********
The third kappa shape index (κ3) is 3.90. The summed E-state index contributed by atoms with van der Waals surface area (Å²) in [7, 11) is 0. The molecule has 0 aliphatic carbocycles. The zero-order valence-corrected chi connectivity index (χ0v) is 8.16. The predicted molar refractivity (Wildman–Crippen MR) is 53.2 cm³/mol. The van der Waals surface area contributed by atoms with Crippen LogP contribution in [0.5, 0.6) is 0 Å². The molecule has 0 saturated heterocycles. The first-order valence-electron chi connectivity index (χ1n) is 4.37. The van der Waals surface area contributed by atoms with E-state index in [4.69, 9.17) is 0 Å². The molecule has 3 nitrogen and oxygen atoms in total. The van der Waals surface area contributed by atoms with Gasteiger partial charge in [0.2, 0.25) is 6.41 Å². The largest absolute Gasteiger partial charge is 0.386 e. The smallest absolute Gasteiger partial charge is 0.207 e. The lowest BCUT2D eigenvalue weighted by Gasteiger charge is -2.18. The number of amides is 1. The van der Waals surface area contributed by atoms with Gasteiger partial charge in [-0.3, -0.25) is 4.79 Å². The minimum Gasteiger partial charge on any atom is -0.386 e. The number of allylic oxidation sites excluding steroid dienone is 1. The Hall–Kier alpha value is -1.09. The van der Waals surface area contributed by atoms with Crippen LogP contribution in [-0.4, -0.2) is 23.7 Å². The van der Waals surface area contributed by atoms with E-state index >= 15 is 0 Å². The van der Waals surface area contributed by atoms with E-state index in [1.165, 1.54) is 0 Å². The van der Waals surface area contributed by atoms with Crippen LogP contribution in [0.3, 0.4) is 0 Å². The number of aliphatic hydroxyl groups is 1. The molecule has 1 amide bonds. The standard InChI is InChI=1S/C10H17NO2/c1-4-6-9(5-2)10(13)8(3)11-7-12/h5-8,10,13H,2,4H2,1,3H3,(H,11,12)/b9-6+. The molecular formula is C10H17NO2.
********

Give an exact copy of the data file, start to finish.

The third kappa shape index (κ3) is 3.90. The summed E-state index contributed by atoms with van der Waals surface area (Å²) in [7, 11) is 0. The molecule has 0 aliphatic carbocycles. The zero-order valence-corrected chi connectivity index (χ0v) is 8.16. The predicted molar refractivity (Wildman–Crippen MR) is 53.2 cm³/mol. The van der Waals surface area contributed by atoms with Crippen LogP contribution in [0.5, 0.6) is 0 Å². The molecule has 0 saturated heterocycles. The first-order valence-electron chi connectivity index (χ1n) is 4.37. The van der Waals surface area contributed by atoms with E-state index in [4.69, 9.17) is 0 Å². The molecule has 3 nitrogen and oxygen atoms in total. The van der Waals surface area contributed by atoms with Gasteiger partial charge in [0.2, 0.25) is 6.41 Å². The largest absolute Gasteiger partial charge is 0.386 e. The smallest absolute Gasteiger partial charge is 0.207 e. The lowest BCUT2D eigenvalue weighted by Gasteiger charge is -2.18. The number of amides is 1. The van der Waals surface area contributed by atoms with Gasteiger partial charge in [-0.3, -0.25) is 4.79 Å². The minimum Gasteiger partial charge on any atom is -0.386 e. The number of allylic oxidation sites excluding steroid dienone is 1. The Hall–Kier alpha value is -1.09. The van der Waals surface area contributed by atoms with Crippen LogP contribution in [-0.4, -0.2) is 23.7 Å². The van der Waals surface area contributed by atoms with E-state index >= 15 is 0 Å². The van der Waals surface area contributed by atoms with E-state index in [1.165, 1.54) is 0 Å². The van der Waals surface area contributed by atoms with Crippen LogP contribution in [0.3, 0.4) is 0 Å². The number of aliphatic hydroxyl groups is 1. The molecule has 1 amide bonds. The standard InChI is InChI=1S/C10H17NO2/c1-4-6-9(5-2)10(13)8(3)11-7-12/h5-8,10,13H,2,4H2,1,3H3,(H,11,12)/b9-6+. The molecular formula is C10H17NO2.